19 April 2002

I love essays that display their author’s mystification with what real people read and write, particularly when it is further made clear that the writer hasn’t ventured into the depths of her local libraries in a number of years. Ms Adams calls them “nobody memoirs” and thinks they’re on the rise for whatever reason, but any patron of a slightly outdated library knows that these were wildly popular decades ago, in the early and middle portions of the twentieth century — war tales from foot soldiers, travelogues from minor diplomats’ wives, childhood memories from those who grew up as first-generation ingredients in the American melting pot, and any number of other examples of observations from the sidelines. I absolutely adore these books, whatever their literary quality, and would suggest to Ms Adams that nobodies, precisely because their lives are less visible and less known to us, make on the whole much more intriguing subjects of the casual memoir. (Which connects thematically to the previous blog item — see below.)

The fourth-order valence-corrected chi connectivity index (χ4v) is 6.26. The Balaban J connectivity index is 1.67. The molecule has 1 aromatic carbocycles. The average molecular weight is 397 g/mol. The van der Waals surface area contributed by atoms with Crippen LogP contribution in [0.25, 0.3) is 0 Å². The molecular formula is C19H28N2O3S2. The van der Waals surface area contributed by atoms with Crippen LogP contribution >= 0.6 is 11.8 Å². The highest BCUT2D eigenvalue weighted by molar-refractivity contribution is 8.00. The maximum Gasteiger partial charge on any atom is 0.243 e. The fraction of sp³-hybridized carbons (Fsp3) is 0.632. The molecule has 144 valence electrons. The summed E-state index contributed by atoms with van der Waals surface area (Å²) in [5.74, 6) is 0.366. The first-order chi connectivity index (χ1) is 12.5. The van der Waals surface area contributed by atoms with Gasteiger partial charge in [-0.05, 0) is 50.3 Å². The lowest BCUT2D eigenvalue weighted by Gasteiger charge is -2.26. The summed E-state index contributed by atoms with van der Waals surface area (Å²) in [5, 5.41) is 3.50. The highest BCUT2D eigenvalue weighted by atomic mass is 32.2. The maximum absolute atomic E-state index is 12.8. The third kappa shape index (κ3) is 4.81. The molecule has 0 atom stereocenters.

19 April 2002

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